Along a stretch of Chene between Garfield and Warren, the 19th Hole’s name is truly a sign of this place and this time. The fabric of this street on Detroit’s East Side is in tatters, riddled with abandoned businesses and vacant lots.
John Johnson remembers a different, better time when this neighborhood, which he grew up in, bustled with business and activity.
The Abandoned Structure Squad found him outside the New Friendly Missionary Baptist Church on a recent night, just a few blocks from the 19th Hole, which he says has been closed for about 20 years.
“When I was a kid, there used to be six bakeries along here,” says Johnson, 57, moving his arm in an arc as he points along Chene. “Lord knows how many little-bitty shops there were.”
There are still a few, like the shooting range across the street. There’s a bar or two and a neighborhood market and a beauty shop, but mostly there are holes, empty spaces where all those thriving shops once were.
Places like the 19th Hole, open to the elements, filled with discarded tires, covered
Even more vexing is a vacant building adjacent to the church. There’s stagnant water in the basement, crumbling brickwork and rats “the size of cats.”
Chikeita Johnson, the church’s administrative assistant, has a worn notebook detailing her attempts to get the city to tear the hazard down. She’s called the mayor’s office and City Council members and the department in charge of dangerous buildings and … her list goes on and on. And that’s just from the past year, when she assumed the task. Her predecessors had done the same thing for years.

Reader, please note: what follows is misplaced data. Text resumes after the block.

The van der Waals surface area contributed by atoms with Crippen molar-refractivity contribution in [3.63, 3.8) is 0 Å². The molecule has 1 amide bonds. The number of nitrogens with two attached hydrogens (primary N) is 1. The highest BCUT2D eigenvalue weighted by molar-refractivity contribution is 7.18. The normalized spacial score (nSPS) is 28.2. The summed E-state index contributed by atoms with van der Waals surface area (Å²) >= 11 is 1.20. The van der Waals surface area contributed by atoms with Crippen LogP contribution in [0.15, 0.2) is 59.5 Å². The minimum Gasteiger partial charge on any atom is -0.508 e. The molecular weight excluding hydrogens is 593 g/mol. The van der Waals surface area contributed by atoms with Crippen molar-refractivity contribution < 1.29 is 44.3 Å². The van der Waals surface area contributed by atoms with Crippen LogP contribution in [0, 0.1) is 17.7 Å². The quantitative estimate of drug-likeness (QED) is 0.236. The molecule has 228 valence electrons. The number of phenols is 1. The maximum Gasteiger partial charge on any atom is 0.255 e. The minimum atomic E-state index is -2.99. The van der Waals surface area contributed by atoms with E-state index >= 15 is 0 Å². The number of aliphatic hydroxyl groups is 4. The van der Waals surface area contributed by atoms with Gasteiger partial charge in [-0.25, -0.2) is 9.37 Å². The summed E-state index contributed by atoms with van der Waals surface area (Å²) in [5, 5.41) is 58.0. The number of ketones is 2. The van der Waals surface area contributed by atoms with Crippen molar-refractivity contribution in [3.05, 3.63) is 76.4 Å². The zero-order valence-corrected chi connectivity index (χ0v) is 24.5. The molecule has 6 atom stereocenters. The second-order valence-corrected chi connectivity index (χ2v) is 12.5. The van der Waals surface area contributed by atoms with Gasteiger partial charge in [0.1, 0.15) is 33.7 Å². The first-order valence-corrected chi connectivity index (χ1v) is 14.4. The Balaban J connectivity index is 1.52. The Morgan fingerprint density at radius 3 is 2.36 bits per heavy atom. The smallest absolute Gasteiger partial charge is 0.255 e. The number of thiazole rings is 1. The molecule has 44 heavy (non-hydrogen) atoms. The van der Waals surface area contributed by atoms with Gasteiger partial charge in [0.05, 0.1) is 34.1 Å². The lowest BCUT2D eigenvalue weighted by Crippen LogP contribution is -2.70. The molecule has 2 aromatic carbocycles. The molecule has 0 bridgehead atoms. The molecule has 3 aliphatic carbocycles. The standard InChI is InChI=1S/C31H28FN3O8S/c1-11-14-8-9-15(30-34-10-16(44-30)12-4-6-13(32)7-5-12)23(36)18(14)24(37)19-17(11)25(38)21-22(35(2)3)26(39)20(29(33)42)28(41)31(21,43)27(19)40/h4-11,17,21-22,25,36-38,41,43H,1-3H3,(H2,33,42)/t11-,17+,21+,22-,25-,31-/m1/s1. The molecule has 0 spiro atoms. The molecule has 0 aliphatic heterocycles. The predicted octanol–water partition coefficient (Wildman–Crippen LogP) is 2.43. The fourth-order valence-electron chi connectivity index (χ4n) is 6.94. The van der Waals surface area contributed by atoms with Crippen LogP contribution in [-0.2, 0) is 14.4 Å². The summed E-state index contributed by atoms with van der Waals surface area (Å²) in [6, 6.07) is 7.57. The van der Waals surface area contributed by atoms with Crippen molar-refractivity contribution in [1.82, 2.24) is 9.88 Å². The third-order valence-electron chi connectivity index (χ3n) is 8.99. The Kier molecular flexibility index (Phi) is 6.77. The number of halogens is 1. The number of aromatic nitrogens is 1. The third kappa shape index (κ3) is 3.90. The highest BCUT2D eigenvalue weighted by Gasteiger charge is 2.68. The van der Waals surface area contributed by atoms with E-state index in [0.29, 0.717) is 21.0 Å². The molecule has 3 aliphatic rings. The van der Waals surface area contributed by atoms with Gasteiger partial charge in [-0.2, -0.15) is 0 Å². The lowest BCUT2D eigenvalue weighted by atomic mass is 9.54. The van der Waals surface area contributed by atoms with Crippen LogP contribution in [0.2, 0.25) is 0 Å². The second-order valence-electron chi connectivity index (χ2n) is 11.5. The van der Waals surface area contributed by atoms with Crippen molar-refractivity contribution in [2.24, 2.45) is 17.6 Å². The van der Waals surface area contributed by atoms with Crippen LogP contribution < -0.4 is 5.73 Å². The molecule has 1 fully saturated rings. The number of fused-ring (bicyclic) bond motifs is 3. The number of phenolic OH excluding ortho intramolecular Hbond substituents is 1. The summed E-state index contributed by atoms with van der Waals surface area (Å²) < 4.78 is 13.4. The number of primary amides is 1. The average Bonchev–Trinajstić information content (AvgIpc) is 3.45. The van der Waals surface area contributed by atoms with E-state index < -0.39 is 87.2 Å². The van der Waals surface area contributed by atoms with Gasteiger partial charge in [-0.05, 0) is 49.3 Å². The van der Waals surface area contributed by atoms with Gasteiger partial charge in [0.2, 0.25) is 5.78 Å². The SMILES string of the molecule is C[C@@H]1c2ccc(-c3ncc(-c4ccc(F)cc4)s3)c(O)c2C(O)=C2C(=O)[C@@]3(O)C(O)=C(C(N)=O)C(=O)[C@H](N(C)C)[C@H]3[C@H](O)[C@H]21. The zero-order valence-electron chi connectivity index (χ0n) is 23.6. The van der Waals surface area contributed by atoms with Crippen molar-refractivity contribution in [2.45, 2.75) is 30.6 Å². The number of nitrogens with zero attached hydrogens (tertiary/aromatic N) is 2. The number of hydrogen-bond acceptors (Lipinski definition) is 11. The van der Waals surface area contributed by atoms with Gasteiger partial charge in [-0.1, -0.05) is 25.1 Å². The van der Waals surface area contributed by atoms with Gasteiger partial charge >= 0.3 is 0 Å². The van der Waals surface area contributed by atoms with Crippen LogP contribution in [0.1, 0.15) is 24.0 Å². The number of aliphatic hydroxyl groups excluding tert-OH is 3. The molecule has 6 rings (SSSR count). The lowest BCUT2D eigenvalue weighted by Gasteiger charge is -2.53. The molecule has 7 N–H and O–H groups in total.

During the summer, she says, the stagnant water in the basement creates an unbearable stench. And falling bricks, along with a half-covered opening in the sidewalk leading to the basement, are such a hazard that children attending church functions aren’t allowed out to play.
“This isn’t an affluent neighborhood,” says the Rev. Robert E. Millhouse Sr., explaining that his church, which has a congregation of about 500, has an important mission here.
“We’re trying to reach out. Somebody’s got to be on this side of town, to be a beacon of light. But we need some help from the city.”
He says the church has been trying to buy vacant parcels from the city, as well as another vacant building that sits to the south, but those attempts have been no more fruitful than the entreaties for demolition.
Back in front of the 19th Hole, Bobby Sherman drives slowly past in his pickup truck, eyeing the former nightclub. He, too, grew up in this neighborhood. At 48, he can recall a time when the property was home to a tire dealership. He’s a carpenter, and is interested in acquiring the place and renovating it so that he can store trucks and equipment there. It’s owned by the city, he says, but so far attempts to obtain it haven’t panned out. But he plans to keep trying.
“I could really do something good with this place,” he says before driving off.Curt Guyette is the news editor of Metro Times. E-mail email@example.com